The same technology can also be used to train surgeons in new procedures, providing a virtual experience that eliminates learning while performing the actual surgical procedure. This improves confidence in the surgeon and reduces the chances of a critical mistake during a procedure.
Architects and designers have discovered that they can design and build virtual models of building without laying a single brick.
Virtual modeling can integrate the physical characteristics of building materials, allowing structural engineers the ability to spot potential design flaws and weaknesses before the start of construction.
Manufacturing has been the fastest to adopt VR and find innovative ways to use it.
VR allows R&D departments and product developers to create virtual prototypes of products and refine them without having to build physical models.
R&D time is greatly reduced, as are the high costs of prototype development. Shorter product development cycles translate to faster delivery of new products to market.
Travel agencies are using VR to create virtual tours of popular destinations all over the world. Their hope is that, by giving potential customers an immersive preview, they will buy the actual tour.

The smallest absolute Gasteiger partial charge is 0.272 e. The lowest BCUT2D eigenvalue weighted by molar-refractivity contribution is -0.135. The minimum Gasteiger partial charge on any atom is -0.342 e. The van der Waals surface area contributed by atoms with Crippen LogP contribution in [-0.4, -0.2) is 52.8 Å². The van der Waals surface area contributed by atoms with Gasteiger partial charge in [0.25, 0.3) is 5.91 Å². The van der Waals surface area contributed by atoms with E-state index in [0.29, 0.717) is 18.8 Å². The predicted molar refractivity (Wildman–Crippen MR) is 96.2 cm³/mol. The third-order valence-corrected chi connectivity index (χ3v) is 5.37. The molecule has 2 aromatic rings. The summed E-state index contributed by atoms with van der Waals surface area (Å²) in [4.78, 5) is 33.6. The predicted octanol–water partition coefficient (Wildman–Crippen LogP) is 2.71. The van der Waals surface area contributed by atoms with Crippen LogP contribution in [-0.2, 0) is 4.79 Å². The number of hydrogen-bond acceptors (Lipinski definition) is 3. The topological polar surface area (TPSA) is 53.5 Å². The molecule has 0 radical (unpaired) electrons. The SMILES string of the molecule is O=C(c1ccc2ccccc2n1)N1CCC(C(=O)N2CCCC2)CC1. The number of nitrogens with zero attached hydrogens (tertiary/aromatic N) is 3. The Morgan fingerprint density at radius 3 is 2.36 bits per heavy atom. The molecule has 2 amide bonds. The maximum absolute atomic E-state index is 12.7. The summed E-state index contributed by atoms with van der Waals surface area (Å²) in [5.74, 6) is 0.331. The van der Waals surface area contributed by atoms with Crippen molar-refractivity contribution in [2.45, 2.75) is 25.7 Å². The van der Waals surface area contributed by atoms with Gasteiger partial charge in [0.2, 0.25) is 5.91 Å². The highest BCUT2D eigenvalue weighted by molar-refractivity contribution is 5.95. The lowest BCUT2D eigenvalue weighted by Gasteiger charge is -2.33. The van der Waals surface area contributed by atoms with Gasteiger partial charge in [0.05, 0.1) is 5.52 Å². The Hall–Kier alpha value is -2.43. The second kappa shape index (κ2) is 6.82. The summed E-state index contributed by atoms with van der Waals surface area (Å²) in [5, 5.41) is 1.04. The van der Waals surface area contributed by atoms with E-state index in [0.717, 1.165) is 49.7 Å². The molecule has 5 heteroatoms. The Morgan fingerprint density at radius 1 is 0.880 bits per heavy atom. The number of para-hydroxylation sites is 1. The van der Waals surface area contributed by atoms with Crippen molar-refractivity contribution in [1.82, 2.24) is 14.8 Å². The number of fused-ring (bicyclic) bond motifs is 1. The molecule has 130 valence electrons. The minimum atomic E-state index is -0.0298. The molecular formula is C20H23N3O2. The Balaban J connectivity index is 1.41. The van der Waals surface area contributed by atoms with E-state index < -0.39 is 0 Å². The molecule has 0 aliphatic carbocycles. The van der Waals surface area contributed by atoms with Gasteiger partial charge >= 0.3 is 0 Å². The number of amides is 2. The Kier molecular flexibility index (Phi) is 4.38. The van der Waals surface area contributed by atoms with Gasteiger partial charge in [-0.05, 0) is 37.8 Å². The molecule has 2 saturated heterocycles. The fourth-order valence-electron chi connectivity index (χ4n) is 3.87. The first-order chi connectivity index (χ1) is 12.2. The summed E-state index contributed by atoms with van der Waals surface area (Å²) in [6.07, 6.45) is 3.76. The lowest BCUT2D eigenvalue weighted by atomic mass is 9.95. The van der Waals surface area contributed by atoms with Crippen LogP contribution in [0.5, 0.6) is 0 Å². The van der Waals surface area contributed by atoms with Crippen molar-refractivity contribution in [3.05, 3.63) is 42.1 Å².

The Role of Apps in VR
“But in a world where no moment is too small to record with a mobile sensor, and one in which time spent in virtual reality keeps going up, interesting parallels start to emerge with our smartphones and headsets.”
Mike Wadhera, Carissa.ai, Tech Crunch, “The future of mobile video is virtual reality”, August 2016
Cheaper alternatives to the HTC Vive and Oculus Rift have driven VR app innovation. Combined with the rise of mobile, apps are heavily influencing VR technology and what we can do with it.
The ubiquity of smartphones makes VR technology such as the Samsung Gear VR headset a viable alternative to far more expensive systems in virtually any application.
As mobile continues to spread throughout global markets, more VR apps will be developed to leverage the computing power of smartphones and LTE mobile networks. In some markets, mobile apps may even dominate VR, competing directly with the HTC Vive and Oculus Rift.
As VR makes further inroads into every area of our lives, we can expect to see more innovation in VR apps as people look for new ways to use VR in their everyday lives.